Red Mulberry (Morus rubra)

Red Mulberry (Morus rubra)

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Common Name(s): Mulberry

Scientific Name: Morus spp. (Morus alba, M. nigra, M. rubra, etc.)

Distribution: Red Mulberry is native to Eastern North America, other species are found worldwide

Tree Size: 30-50 ft (10-15 m) tall, 1-1.5 ft (.3-.5 m) trunk diameter

Average Dried Weight: 43 lbs/ft3 (690 kg/m3)

Specific Gravity (Basic, 12% MC): .55, .69

Janka Hardness: 1,680 lbf (7,470 N)

Modulus of Rupture: 11,680 lbf/in2 (80.6 MPa)

Elastic Modulus: 1,352,000 lbf/in2 (9.32 GPa)

Crushing Strength: 6,990 lbf/in2 (48.2 MPa)

Shrinkage: Radial: 3.3%, Tangential: 6.6%, Volumetric: 10.3%, T/R Ratio: 2.0

Color/Appearance: Heartwood is a golden brown, darkening to a medium/reddish brown with age. Sapwood is a pale yellowish white. Overall appearance is very similar to Osage Orange.

Grain/Texture: Grain is straight, with a uniform medium texture. Good natural luster.

Endgrain: Ring-porous; large earlywood pores 2-5 rows wide, small latewood pores in clusters and tangential bands; tyloses and other gum deposits common; parenchyma vasicentric, aliform, and confluent; medium to wide rays, spacing normal.

Rot Resistance: Rated as very durable, with good insect resistance and weathering properties.

Workability: Responds well to both hand and machine tools. Turns, glues, and finishes well.

Odor: No characteristic odor.

Allergies/Toxicity: Besides the standard health risks associated with any type of wood dust, no further health reactions have been associated with Mulberry. See the articles Wood Allergies and Toxicity and Wood Dust Safety for more information.

Pricing/Availability: Due to its small size and scattered distribution, Mulberry is seldom if ever harvested commercially for lumber. Smaller pieces are sometimes available locally throughout the tree’s natural range. Expect prices to be high for a domestic hardwood.

Sustainability: This wood species is not listed in the CITES Appendices or on the IUCN Red List of Threatened Species.

Common Uses: Fence posts, furniture, and turned objects.

Comments: Mulberry species are perhaps better known for their edible fruit. The leaves of White Mulberry (Morus alba) are also the primary food source for the silkworm (Bombyx mori), which is used to produce silk.

The wood itself looks very similar to Osage Orange, though Mulberry tends to be significantly lighter. Black Locust also bears a close resemblance to Mulberry, and it’s weight is only slightly higher than Mulberry’s. However, the two may be easily separated with a blacklight, as Mulberry is non-fluorescent, while Black Locust is highly fluorescent under a blacklight (see video below).

Related Species:

None available.

Scans/Pictures: A special thanks to Mike Leigher for providing the wood sample, and Steve Earis for providing the turned photo of this wood species.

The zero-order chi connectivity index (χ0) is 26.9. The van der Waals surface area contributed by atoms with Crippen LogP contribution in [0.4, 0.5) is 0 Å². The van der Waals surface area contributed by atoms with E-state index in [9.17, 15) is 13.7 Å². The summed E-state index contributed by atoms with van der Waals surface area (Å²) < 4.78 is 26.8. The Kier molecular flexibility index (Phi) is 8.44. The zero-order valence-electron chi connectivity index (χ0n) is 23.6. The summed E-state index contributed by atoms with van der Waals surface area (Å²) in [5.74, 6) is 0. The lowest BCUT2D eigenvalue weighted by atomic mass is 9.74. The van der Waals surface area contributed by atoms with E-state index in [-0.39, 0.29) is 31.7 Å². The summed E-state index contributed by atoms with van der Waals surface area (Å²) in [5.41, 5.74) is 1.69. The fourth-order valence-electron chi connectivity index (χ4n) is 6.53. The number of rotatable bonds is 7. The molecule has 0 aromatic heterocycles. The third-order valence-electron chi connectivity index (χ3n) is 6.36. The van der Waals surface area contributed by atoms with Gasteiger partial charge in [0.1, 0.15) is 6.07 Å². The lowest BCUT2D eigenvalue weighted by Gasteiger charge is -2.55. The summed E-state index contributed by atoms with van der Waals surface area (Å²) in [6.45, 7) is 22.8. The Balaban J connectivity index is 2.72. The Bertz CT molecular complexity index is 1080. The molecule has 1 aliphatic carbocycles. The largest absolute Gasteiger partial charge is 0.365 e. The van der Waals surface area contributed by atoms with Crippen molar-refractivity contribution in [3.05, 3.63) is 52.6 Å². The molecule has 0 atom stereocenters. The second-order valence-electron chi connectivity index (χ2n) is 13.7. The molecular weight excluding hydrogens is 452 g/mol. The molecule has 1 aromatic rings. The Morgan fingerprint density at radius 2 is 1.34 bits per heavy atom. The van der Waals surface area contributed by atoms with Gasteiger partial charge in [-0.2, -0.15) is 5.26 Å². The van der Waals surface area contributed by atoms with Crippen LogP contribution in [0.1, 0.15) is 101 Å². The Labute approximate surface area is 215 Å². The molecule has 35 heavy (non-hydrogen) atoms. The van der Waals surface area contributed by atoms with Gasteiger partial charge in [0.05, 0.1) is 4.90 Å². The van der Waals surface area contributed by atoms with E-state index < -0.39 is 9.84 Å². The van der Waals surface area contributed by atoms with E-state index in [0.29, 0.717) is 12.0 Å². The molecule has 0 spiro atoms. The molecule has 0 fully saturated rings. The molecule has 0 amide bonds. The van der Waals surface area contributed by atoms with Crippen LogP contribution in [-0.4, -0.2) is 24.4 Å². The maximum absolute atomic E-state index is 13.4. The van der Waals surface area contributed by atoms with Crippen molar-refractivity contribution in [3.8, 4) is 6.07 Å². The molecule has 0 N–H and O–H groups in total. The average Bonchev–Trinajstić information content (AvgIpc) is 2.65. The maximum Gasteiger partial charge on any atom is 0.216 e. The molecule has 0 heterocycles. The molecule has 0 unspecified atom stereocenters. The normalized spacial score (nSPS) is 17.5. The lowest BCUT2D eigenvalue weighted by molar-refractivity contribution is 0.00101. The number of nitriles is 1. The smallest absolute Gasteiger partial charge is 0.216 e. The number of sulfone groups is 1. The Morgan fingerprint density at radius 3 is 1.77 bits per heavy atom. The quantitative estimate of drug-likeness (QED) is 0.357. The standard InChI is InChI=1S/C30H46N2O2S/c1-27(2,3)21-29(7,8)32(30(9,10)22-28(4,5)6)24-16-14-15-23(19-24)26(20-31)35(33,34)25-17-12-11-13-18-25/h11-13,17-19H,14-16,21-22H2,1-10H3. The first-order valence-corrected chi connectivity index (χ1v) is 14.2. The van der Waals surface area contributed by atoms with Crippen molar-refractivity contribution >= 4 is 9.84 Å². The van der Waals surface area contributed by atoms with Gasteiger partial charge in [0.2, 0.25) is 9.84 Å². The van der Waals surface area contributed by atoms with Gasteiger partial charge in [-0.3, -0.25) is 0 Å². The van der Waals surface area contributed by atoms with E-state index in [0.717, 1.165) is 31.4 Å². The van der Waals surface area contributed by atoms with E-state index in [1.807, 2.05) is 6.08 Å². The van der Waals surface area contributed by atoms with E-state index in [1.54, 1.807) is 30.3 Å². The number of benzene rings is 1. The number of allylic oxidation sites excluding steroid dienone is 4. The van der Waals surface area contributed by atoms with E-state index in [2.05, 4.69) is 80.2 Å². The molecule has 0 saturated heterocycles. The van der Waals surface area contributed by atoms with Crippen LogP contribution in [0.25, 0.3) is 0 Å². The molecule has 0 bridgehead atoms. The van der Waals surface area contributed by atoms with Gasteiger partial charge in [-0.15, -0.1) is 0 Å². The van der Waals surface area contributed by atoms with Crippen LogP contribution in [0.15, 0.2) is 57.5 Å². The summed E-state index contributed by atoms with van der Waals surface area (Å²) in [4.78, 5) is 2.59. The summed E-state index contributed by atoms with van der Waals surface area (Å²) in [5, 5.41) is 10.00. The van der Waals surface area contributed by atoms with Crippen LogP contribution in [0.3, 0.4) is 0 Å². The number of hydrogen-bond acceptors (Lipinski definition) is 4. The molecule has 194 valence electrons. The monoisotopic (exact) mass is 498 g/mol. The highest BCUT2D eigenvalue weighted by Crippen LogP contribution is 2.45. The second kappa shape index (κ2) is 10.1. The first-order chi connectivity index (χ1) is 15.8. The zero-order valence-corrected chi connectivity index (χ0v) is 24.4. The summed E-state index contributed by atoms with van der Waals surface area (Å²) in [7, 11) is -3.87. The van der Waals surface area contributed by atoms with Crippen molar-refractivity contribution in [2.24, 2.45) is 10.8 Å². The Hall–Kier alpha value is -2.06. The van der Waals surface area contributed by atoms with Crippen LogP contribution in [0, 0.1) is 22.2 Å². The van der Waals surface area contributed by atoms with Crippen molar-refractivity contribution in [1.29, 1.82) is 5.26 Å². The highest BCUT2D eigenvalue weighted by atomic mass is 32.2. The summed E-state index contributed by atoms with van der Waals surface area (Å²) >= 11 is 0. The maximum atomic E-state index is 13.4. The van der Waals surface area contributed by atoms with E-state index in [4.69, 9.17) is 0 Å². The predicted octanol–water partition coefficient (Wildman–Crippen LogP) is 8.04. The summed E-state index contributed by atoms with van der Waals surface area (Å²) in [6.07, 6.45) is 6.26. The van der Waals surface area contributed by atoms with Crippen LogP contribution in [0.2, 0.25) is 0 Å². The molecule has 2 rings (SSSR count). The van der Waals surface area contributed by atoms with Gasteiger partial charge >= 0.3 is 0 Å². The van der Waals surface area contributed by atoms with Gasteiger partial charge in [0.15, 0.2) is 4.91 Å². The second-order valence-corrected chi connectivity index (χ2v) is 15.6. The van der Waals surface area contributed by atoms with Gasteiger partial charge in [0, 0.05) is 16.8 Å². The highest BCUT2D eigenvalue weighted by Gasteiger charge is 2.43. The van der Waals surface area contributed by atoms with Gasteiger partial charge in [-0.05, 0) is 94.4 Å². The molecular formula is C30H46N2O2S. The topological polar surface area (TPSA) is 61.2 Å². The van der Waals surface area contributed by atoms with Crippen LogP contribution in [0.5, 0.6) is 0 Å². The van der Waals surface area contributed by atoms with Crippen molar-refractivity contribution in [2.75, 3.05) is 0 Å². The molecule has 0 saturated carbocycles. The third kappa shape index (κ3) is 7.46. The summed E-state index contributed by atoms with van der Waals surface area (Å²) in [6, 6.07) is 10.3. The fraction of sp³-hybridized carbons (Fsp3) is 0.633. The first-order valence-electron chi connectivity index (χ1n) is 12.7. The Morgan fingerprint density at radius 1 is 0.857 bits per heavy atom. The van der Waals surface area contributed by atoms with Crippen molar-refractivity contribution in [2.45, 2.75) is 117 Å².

Red Mulberry (Morus rubra)

Red Mulberry (sanded)

Red Mulberry (sealed)

Red Mulberry (sealed)

Red Mulberry (endgrain)

Red Mulberry (endgrain)

Red Mulberry (endgrain 10x)

Red Mulberry (endgrain 10x)

Red Mulberry (turned)

Mulberry (turned)



  1. john May 14, 2018 at 12:07 pm - Reply

    I am thinking about buying South American Mulberry flooring. Does Mulberry seasonally shrink a lot?

  2. JocelyneS. April 4, 2018 at 4:16 pm - Reply

    Encyclopedia of Life info on Red Mulberry doesn’t jive with your description. Link is below. They have a Comment by John Hilty of Illinois Wildflowers, and he says, “The wood of Red Mulberry is relatively light, soft, and weak; it is not important commercially. However, it has been used in the past to make fence posts, farm implements, furniture, interior finish, and caskets.”

    • S87WOOD November 17, 2018 at 1:47 pm - Reply

      How does that not jive with what’s written here? It’s light, soft and weak but resistant to rot.

  3. Johannes Ambjørnsen March 21, 2018 at 4:11 am - Reply

    Is it possible to fume mulberry wood with ammonia? Does the wood have enough natural tannins for the ammonia to react with? And if so what colour change might one expect?

  4. Nyandra Cook March 20, 2017 at 6:32 pm - Reply

    I live in Paragould Arkansas and we have mulberry trees every where. A neighbor of mine had 1 cut and I am curious how to dry it for my pyrographics. And Should I cut it into slabs b4 i dry it?

    • ejmeier March 21, 2017 at 4:04 pm - Reply
      • Nyandra Cook March 21, 2017 at 4:47 pm - Reply

        Mine still has the bark, and I want to keep it that way I can’t do wax on bark cause it doesn’t want to come back off. Can’t I wrap it tight in a plastic on the side. Mine will have to air dry cause I don’t have a kiln.

    • Earl April 7, 2018 at 3:19 pm - Reply

      I would stack them and place spacers between the rows. Now the rule of thumb is let air dry 1YEAR PER INCH OF THICKNESS of the boards. Hope this helps you.

  5. AlanT July 11, 2015 at 12:12 pm - Reply

    I have a mulberry tree cut from the base to 73 inches long for a walking stick and have the bark peeled. How long should I let it dry before carving designs into it.

    • AlanT July 11, 2015 at 12:13 pm - Reply

      Cut June 11th so it was really easy to peel.

      • James Lowther May 14, 2017 at 12:45 am - Reply

        Your post is dated two years ago, so if you are still waiting you should be fine.

    • AlanT July 11, 2015 at 12:14 pm - Reply

      The stick is 2″ at one end and 1.5″ on the other end.

  6. ejmeier December 12, 2014 at 1:42 pm - Reply

    You could try the online forum, Wood Barter:

  7. Aaron Deal October 19, 2013 at 8:47 pm - Reply

    This wood is mentioned in the bible as “wood that will not rot”.

    • Joseph clemons June 26, 2014 at 5:07 pm - Reply

      good to know

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